Arbitrage Pricing Theory
What is the Arbitrage Pricing Theory?
Arbitrage Pricing Theory (APT) is a financial model that investors use to determine the expected return of an asset based on various risk factors. It suggests that the future performance of an asset can be modeled by its sensitivity to multiple sources of risk.
Key Learning Points
 APT is used to determine the expected return of an asset by considering multiple sources of risk (factors) and its sensitivity to these factors. This differs from the Capital Asset Pricing Model (CAPM), which uses a singlefactor assumption
 While CAPM assumes that markets are perfectly efficient, the APT (although still considering markets are somewhat efficient) is less stringent and admits that temporary mispricing opportunities may exist before the market eventually corrects and asset prices return to their fair value
 Due to the huge number of factors that can be used, the model is ambiguous, and most academics tend to focus on three to five factors to model returns
 As each stock has different sensitivities to various factors, one of the main limitations of APT is that it doesn’t suggest factors for specific assets or stocks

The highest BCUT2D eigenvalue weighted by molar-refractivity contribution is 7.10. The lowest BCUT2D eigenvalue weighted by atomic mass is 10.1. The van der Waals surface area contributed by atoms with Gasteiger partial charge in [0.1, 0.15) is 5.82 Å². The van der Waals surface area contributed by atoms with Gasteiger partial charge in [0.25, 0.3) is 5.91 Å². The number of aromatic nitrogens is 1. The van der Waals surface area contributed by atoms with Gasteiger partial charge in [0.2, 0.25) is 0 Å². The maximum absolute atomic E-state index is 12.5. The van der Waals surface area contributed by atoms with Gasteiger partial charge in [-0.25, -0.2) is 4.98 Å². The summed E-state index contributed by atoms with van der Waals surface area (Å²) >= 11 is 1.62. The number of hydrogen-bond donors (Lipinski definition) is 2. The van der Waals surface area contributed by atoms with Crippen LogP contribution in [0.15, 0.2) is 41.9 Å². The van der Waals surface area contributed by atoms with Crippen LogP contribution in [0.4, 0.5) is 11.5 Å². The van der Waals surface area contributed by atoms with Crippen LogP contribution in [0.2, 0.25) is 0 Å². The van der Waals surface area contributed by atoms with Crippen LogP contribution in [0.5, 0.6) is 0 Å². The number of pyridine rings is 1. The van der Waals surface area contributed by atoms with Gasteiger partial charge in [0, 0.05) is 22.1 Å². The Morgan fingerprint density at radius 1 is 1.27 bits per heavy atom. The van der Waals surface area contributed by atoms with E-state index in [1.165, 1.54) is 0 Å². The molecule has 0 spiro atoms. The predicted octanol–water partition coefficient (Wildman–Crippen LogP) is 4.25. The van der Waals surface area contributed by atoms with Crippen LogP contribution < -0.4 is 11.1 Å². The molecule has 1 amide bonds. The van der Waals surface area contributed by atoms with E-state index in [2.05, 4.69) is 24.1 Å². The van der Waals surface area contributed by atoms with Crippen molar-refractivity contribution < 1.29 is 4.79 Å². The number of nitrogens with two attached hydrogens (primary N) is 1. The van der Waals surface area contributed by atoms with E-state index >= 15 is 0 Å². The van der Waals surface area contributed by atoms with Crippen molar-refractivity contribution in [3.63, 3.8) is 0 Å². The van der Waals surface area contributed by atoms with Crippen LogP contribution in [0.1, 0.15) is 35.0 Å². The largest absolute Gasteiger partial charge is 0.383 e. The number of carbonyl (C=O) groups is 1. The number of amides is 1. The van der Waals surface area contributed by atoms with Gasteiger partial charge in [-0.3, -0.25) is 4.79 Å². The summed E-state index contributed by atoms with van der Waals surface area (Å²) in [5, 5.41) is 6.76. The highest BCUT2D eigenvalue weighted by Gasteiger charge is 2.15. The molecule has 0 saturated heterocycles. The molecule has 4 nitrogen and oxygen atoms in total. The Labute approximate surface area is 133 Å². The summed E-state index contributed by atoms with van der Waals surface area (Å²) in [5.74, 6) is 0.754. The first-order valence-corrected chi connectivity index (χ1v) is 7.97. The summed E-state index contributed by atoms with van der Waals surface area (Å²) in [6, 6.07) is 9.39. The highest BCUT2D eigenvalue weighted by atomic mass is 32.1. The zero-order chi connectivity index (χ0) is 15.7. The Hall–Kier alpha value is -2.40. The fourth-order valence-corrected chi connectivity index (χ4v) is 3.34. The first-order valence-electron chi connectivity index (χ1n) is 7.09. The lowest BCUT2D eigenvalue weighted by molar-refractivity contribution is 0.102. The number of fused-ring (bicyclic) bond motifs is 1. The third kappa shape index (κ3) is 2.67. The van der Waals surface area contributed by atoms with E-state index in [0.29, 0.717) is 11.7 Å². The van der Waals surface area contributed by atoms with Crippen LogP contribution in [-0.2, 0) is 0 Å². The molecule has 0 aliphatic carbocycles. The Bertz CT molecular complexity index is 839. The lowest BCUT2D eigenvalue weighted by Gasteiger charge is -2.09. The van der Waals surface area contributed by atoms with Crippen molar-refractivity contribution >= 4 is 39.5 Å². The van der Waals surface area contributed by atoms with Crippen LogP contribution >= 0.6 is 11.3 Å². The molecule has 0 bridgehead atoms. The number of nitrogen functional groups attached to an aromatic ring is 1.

Elements of Risk / Arbitrage Pricing Theory Factors
The APT aims to establish the intrinsic value of a security that may be temporarily mispriced. Its core assumption is that markets could over or underreact, and therefore occasionally create arbitrage opportunities for a short period. However, markets should eventually correct and move the price of that asset back to its fair value.
In APT, the elements of risk and uncertainty are represented by different factors that influence asset prices. These factors could encompass various economic or market variables such as interest rates, inflation, market volatility, industryspecific trends, or macroeconomic factors. Unlike the CAPM, which relies on a single factor , the APT considers a range of factors, each contributing to the overall risk associated with an asset. The relationship between these factors and the asset’s return helps to evaluate and forecast the risks involved in investing in that particular asset.